You know those lists that come out every year ranking the highest paid CEOs? Well, one from the Dallas area caught our eye — there was only one woman in the 100 top paid public company CEOs.
Pam Patsley is used to being both a powerful and a petite woman. When we meet in a 15th floor conference room in Dallas, the first thing she does is adjust the height of her chair so her black ballet flats reach the ground. It’s something she has to do quite often.
There’s nothing small about Patsley’s salary, though. Last year she made almost $11 million as CEO of MoneyGram International, one of the world’s largest cash-transfer firms.
In 2009, right after the financial crisis, the company was in trouble, and Patsley was hired to steer the behemoth to safety — all $1.2 billion of revenue and 200,000 agent-locations – and she did, successfully.
She comes from a family of teachers, but always had her eye on making money.
“[I] was more driven less about position but just really about achieving and earning money, to be perfectly candid,” she said.
She assumed it wasn’t unusual for that to be a woman’s goal. So, when she saw her name on the 2016 list of top-paid public company CEOs in North Texas, she was taken aback.
“I was surprised there was only one woman on the list,” Patsley said.
Maybe she shouldn’t have been. In the S&P 500, there are only 22 female CEOs — that's about 4.4 percent.
That low percentage is what Elissa Sangster wants to change. She’s executive director of the Forté Foundation, a group that seeks to put more women in top-tier business careers.
“I think everybody thinks this problem is solved and you see evidence in the media that there are a lot of women leaders out there," Sangster said. "But it’s not reflected in the business world in those top CEO spots.”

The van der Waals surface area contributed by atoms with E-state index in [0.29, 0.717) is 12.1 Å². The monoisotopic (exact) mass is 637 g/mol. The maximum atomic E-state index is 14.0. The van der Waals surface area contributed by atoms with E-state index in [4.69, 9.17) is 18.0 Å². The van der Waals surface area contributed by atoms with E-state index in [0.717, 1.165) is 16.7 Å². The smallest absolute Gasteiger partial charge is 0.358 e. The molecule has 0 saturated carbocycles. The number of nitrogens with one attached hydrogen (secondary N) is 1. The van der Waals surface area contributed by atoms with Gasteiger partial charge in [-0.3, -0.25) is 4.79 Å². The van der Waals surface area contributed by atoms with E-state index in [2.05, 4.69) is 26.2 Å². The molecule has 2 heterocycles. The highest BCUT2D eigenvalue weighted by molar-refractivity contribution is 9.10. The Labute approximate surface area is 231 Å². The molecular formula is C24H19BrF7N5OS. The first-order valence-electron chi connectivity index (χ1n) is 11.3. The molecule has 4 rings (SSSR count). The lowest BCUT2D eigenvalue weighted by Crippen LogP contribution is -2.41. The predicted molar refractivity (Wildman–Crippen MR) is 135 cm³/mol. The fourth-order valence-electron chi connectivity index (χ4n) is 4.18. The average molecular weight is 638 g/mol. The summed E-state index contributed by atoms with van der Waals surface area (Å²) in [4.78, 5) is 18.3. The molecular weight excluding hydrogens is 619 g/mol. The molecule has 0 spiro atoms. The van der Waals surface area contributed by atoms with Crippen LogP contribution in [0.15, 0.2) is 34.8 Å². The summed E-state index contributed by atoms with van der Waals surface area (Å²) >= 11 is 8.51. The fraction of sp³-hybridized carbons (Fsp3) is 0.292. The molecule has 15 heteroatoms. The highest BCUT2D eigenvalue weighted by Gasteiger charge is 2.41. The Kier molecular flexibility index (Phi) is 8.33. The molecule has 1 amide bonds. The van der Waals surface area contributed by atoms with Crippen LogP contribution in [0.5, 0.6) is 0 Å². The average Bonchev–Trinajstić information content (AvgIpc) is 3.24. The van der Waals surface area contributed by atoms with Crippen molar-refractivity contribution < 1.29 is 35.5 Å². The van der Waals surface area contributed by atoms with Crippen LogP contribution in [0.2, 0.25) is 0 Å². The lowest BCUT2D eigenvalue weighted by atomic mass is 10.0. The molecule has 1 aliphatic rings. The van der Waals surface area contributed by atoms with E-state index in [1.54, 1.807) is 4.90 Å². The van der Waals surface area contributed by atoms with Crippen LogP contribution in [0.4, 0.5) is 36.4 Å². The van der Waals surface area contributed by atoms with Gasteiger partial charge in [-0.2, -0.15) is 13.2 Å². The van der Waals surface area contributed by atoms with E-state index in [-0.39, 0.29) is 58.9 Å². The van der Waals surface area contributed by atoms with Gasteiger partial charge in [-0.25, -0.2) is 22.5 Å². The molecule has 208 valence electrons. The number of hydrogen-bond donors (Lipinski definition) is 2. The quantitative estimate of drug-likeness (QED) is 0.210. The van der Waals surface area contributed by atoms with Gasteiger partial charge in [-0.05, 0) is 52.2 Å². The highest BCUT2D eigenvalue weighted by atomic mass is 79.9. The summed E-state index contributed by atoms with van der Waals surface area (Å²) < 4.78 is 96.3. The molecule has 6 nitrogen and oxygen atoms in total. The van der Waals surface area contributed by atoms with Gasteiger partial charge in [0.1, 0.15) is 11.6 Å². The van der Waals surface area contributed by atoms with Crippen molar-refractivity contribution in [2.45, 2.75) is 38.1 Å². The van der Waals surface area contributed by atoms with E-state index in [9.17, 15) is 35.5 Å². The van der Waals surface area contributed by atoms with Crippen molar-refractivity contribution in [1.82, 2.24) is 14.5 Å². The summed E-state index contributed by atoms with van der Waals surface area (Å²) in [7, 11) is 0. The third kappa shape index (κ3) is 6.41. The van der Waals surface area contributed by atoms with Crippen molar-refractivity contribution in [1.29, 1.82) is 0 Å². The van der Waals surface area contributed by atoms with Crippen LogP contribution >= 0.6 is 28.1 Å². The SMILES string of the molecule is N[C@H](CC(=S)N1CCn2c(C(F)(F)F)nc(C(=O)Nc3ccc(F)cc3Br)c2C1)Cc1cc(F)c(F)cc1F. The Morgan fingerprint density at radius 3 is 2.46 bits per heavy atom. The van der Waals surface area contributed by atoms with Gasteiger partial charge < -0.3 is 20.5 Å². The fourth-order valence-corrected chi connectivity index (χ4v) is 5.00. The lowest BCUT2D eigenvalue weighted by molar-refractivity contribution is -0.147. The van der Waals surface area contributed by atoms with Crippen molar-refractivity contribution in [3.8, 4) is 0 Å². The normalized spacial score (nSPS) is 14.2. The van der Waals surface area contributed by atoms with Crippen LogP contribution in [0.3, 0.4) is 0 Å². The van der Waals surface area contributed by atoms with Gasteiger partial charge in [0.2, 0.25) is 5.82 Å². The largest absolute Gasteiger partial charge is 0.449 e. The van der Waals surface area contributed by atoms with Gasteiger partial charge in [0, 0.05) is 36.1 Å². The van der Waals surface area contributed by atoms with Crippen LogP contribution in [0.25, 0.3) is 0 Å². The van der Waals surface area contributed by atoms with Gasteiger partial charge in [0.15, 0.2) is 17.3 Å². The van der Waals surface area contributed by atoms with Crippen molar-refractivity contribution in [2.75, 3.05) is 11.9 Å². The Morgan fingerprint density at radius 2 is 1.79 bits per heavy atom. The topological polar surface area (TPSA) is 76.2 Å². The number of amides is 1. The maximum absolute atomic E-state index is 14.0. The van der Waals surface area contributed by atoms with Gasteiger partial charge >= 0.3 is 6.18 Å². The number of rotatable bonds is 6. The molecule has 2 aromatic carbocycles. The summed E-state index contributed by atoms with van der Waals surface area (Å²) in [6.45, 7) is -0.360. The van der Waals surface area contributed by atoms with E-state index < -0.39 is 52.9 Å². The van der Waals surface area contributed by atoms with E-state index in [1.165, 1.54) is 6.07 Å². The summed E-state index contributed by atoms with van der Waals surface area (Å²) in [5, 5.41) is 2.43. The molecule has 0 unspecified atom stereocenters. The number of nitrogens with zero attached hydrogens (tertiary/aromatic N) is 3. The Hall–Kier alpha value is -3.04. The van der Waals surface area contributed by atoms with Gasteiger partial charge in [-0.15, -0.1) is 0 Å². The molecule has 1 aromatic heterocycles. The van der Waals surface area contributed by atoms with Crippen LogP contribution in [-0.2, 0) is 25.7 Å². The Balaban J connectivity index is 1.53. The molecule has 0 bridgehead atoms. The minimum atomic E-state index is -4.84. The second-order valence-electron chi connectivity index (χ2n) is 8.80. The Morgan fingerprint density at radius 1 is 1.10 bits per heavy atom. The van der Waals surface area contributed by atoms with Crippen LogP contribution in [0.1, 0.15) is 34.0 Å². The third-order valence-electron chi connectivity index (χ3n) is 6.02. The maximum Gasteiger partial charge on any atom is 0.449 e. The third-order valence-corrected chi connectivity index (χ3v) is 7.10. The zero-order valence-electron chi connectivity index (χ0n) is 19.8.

Sangster says by not having more women in the C-suite, companies could be losing money.
“There are many research studies and cases that have been made for why having more women in leadership makes a difference in your corporation’s overall return on investment, your return on equity,” Sangster said.
Really? Good for the bottom line? Entrepreneur Karen Rubin was skeptical.
She’s product manager with the Boston-based trading platform Quantopian. She ran a simulation investing only in publicly-traded, women-led companies from 2002 to 2014.
“And it outperformed the S&P 500 pretty dramatically,” Rubin said. “With 200 percent greater gains than the S&P 500 over the same time period.” Rubin was shocked.
“I’ve spent a year and a half now trying to disprove it, to understand if there’s a fallacy in my thinking or the code I wrote," she said. "I have not been able to find something that completely disproves it yet.”
Still, you can’t stick a woman in the CEO spot and expect profits to magically rise. In fact, a study by the Peterson Institute for International Economics shows one female figurehead isn’t enough.
In the research, profitability only went up when multiple women were in corporate leadership — but that was for companies that went from having zero women leaders to a 30 percent share.
Elissa Sangster is coaching Fortune 500 companies to groom young women for these top jobs, by reaching them at the very start of their careers.
“Instead of having this mysterious career path, they’re showing them the step-by-step ways to make it to the top,” Sangster said.
MoneyGram’s Pam Patsley is all about giving others the mentorship she didn’t have. She tells young women — find something you’re passionate about, work hard, and don’t be afraid to adjust a few chairs.
Click the audio player above to hear the interivew.
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